In a recent Times article, reporter Matt Richtel explores problems of mental health in the high school community of Palo Alto, California. As one of the nation’s wealthiest districts, the SAT scores in Palo Alto are so high on average that a student who places in the 75th percentile in the district has a 2,200 (which is the 99th percentile for high school seniors). The youth of Palo Alto grow up in the shadows of Stanford University and the headquarters of Google, which places that require outstanding academic achievement. Many students of this city feel compelled to attend universities like Stanford, despite the lowering acceptance rates of such universities. Denise Pope, an education expert at Stanford, remarks, “I hear students tell me that if I don’t get into X, Y, Z college, I’ll wind up flipping burgers at McDonald’s.”
In recent years, the suicide rate of Palo Alto teenagers has soared, including a suicide cluster in 2015 and another in 2009 (which is especially surprising because suicide clusters only comprise five percent of suicides in the United States). Richtel raises an unsettling question in his column: “Does a culture of hyperachievement deserve any blame for this cluster?” The youth of Palo Alto often feel pressured to earn the highest possible grades and SAT scores, while also achieving excellence in various extracurricular activities. In an editorial of a local paper, Carolyn Walworth, a junior at Palo Alto High School, wrote of the emotionally paralyzing experience of her education, in which she suffered several panic attacks and missed several periods: “We are not teenagers. We are lifeless bodies in a system that breeds competition, hatred, and discourages teamwork and genuine learning. We lack sincere passion. We are sick. We, as a community, have completely lost sight of what it means to learn and receive an education. Why is that not getting through to this community? Why does this insanity that is our school district continue?” In this statement, Walworth advocates a satisfying high school experience, rather than what she believes to be an oppressive battle for the greatest possible academic achievement. Similarly, Pope encourages parents to embrace “downtime, playtime, family time.” Rather than parents “pushing” their children to earn straight As and perfect SAT scores, Pope claims that parents should support a relaxing lifestyle for sons and daughters, which will help these youth avoid the current severe mental health issues of the teenage community in this region.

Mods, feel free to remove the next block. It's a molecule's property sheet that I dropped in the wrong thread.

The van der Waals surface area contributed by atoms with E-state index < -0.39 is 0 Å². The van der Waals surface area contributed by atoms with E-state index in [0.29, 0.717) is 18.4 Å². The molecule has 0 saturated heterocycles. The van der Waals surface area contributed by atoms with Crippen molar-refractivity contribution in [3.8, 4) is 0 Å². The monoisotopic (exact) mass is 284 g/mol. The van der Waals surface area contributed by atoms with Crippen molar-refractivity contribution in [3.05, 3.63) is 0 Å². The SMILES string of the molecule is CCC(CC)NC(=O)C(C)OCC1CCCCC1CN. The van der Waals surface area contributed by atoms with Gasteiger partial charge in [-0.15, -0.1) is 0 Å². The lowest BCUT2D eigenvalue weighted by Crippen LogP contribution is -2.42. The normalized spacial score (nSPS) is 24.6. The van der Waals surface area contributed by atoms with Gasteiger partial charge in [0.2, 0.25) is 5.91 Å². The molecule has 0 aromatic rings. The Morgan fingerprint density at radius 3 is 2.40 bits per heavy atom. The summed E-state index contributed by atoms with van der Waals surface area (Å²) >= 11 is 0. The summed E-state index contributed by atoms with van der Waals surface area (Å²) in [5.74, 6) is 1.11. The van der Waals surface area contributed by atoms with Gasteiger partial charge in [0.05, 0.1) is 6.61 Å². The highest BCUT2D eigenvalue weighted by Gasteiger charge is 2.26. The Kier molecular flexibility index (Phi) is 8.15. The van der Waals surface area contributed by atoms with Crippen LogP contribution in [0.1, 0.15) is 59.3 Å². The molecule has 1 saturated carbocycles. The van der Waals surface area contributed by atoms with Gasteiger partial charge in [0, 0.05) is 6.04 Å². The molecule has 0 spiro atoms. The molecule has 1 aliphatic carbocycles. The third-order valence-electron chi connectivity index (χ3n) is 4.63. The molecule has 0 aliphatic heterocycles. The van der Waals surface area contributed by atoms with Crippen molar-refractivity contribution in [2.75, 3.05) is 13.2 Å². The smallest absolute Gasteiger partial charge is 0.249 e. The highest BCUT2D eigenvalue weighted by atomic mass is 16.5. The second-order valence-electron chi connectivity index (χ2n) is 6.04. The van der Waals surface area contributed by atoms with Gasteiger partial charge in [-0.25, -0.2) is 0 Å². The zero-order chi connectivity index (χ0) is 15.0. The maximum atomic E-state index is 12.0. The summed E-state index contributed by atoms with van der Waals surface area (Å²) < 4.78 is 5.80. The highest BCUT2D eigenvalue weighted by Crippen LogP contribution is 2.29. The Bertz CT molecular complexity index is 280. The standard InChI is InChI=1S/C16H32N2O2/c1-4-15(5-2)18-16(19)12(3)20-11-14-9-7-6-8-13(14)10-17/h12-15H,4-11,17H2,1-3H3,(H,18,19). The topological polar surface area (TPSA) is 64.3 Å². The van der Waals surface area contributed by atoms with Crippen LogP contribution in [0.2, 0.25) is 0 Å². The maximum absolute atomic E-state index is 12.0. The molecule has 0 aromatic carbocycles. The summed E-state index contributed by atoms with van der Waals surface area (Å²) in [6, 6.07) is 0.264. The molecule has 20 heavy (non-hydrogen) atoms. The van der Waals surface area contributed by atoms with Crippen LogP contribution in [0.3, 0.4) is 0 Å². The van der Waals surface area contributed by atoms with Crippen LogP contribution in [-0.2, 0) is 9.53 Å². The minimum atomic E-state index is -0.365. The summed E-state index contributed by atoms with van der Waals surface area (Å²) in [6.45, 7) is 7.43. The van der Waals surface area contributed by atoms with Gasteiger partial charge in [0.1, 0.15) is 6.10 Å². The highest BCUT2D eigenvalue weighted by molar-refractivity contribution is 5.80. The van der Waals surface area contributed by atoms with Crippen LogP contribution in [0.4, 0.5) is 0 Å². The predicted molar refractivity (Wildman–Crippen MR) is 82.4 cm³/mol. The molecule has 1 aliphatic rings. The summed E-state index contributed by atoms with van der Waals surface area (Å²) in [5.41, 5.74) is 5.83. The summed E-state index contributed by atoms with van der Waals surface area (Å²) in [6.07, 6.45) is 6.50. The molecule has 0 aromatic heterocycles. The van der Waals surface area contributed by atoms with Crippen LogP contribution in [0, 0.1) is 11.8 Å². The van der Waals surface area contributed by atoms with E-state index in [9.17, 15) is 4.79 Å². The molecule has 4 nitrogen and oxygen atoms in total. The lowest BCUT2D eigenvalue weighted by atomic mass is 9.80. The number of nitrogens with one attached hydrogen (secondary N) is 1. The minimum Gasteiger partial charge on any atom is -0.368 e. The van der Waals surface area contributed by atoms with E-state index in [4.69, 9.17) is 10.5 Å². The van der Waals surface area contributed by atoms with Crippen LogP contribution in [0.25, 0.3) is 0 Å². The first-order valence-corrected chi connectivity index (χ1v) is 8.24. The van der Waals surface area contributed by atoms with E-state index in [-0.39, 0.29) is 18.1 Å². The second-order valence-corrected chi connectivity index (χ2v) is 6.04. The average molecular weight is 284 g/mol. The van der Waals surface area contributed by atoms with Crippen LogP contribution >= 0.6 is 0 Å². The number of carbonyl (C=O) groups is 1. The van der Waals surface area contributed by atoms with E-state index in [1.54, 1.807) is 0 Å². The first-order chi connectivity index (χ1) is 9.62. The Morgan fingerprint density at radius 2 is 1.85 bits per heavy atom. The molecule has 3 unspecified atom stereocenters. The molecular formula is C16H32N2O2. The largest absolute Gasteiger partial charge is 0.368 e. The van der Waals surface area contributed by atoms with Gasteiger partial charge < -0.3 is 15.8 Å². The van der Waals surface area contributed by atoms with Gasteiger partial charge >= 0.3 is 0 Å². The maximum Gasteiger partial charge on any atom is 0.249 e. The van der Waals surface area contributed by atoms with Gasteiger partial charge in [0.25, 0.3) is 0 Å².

However, the increasing suicides of top-tier colleges emphasize that mental health remains an issue when students arrive on university campuses. Two sophomores at Yale killed themselves this year, and three students ended their lives during the 2014 fall semester at the University of Virginia. In the suicide note of Luchang Wang, a student at Yale, she posted on Facebook, “I only wish I could’ve had some time. I needed time to work things out and to wait for new medication to kick in, but I couldn’t do it in school, and I couldn’t bear the thought of having to leave for a full year, or of leaving and never being readmitted.” The fact that the terrifying possibility of not being readmitted to Yale (upon returning from medical leave) contributed to Wang’s suicide emphasizes how students often feel forced to succeed in extremely competitive environments, and feel as though their lives are utterly worthless if they fail to achieve this ambitious goal.
What is at stake if such large numbers of young people wish to end their lives? How can society ensure that competitive high schoolers and college students at “academically elite schools” truly enjoy their education rather than consider it to be a place of unbearable pressure?